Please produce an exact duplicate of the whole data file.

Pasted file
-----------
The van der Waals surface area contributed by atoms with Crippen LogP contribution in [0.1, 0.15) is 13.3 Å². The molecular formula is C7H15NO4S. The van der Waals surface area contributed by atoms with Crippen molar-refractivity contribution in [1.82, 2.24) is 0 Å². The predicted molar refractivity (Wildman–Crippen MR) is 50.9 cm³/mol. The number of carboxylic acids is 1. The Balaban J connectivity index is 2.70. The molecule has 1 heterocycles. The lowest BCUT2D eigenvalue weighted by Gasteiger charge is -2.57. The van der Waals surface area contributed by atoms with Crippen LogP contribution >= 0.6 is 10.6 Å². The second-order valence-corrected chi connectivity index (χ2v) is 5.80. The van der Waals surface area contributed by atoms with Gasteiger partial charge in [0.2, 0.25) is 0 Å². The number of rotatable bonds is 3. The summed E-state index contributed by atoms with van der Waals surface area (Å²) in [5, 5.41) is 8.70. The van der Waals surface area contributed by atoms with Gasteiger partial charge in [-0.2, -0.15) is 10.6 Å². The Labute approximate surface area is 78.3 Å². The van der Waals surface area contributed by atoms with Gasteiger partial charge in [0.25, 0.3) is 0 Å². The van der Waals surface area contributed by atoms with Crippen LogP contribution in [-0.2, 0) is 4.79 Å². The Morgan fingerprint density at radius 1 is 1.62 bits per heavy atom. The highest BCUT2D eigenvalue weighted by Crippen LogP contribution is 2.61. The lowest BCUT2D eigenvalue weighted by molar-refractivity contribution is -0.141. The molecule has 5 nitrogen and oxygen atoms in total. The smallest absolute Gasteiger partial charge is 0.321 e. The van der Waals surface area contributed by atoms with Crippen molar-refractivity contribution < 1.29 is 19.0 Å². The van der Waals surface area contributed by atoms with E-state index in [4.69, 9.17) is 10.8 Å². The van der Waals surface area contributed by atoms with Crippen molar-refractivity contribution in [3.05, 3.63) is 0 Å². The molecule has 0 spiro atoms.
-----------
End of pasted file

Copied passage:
The van der Waals surface area contributed by atoms with Crippen LogP contribution in [0.1, 0.15) is 13.3 Å². The molecular formula is C7H15NO4S. The van der Waals surface area contributed by atoms with Crippen molar-refractivity contribution in [1.82, 2.24) is 0 Å². The predicted molar refractivity (Wildman–Crippen MR) is 50.9 cm³/mol. The number of carboxylic acids is 1. The Balaban J connectivity index is 2.70. The molecule has 1 heterocycles. The lowest BCUT2D eigenvalue weighted by Gasteiger charge is -2.57. The van der Waals surface area contributed by atoms with Crippen LogP contribution >= 0.6 is 10.6 Å². The second-order valence-corrected chi connectivity index (χ2v) is 5.80. The van der Waals surface area contributed by atoms with Gasteiger partial charge in [0.2, 0.25) is 0 Å². The number of rotatable bonds is 3. The summed E-state index contributed by atoms with van der Waals surface area (Å²) in [5, 5.41) is 8.70. The van der Waals surface area contributed by atoms with Gasteiger partial charge in [-0.2, -0.15) is 10.6 Å². The Labute approximate surface area is 78.3 Å². The van der Waals surface area contributed by atoms with Gasteiger partial charge in [0.25, 0.3) is 0 Å². The van der Waals surface area contributed by atoms with Crippen LogP contribution in [-0.2, 0) is 4.79 Å². The Morgan fingerprint density at radius 1 is 1.62 bits per heavy atom. The highest BCUT2D eigenvalue weighted by Crippen LogP contribution is 2.61. The lowest BCUT2D eigenvalue weighted by molar-refractivity contribution is -0.141. The molecule has 5 nitrogen and oxygen atoms in total. The smallest absolute Gasteiger partial charge is 0.321 e. The van der Waals surface area contributed by atoms with Crippen molar-refractivity contribution < 1.29 is 19.0 Å². The van der Waals surface area contributed by atoms with E-state index in [4.69, 9.17) is 10.8 Å². The van der Waals surface area contributed by atoms with Crippen molar-refractivity contribution in [3.05, 3.63) is 0 Å². The molecule has 0 spiro atoms.